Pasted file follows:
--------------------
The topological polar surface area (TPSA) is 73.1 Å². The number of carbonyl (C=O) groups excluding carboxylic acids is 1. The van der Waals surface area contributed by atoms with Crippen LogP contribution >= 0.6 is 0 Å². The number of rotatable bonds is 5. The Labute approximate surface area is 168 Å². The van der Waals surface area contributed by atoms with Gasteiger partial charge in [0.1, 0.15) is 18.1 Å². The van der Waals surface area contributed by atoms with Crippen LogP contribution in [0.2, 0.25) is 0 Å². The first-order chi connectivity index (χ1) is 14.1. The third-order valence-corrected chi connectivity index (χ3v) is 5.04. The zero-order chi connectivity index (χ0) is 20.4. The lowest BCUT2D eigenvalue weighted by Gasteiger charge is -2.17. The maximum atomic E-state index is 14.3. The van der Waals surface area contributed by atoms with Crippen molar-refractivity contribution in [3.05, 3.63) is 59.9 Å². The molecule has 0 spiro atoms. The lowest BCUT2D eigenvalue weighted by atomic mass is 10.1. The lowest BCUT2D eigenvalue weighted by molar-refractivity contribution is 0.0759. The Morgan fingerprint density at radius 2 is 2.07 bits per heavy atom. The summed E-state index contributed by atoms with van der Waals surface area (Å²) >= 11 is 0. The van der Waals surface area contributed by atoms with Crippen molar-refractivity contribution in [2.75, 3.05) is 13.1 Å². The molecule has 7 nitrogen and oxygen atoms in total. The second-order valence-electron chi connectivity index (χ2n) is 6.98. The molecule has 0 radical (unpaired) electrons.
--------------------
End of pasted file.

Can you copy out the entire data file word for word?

The topological polar surface area (TPSA) is 73.1 Å². The number of carbonyl (C=O) groups excluding carboxylic acids is 1. The van der Waals surface area contributed by atoms with Crippen LogP contribution >= 0.6 is 0 Å². The number of rotatable bonds is 5. The Labute approximate surface area is 168 Å². The van der Waals surface area contributed by atoms with Gasteiger partial charge in [0.1, 0.15) is 18.1 Å². The van der Waals surface area contributed by atoms with Crippen LogP contribution in [0.2, 0.25) is 0 Å². The first-order chi connectivity index (χ1) is 14.1. The third-order valence-corrected chi connectivity index (χ3v) is 5.04. The zero-order chi connectivity index (χ0) is 20.4. The lowest BCUT2D eigenvalue weighted by Gasteiger charge is -2.17. The maximum atomic E-state index is 14.3. The van der Waals surface area contributed by atoms with Crippen molar-refractivity contribution in [3.05, 3.63) is 59.9 Å². The molecule has 0 spiro atoms. The lowest BCUT2D eigenvalue weighted by atomic mass is 10.1. The lowest BCUT2D eigenvalue weighted by molar-refractivity contribution is 0.0759. The Morgan fingerprint density at radius 2 is 2.07 bits per heavy atom. The summed E-state index contributed by atoms with van der Waals surface area (Å²) >= 11 is 0. The van der Waals surface area contributed by atoms with Crippen molar-refractivity contribution in [2.75, 3.05) is 13.1 Å². The molecule has 7 nitrogen and oxygen atoms in total. The second-order valence-electron chi connectivity index (χ2n) is 6.98. The molecule has 0 radical (unpaired) electrons.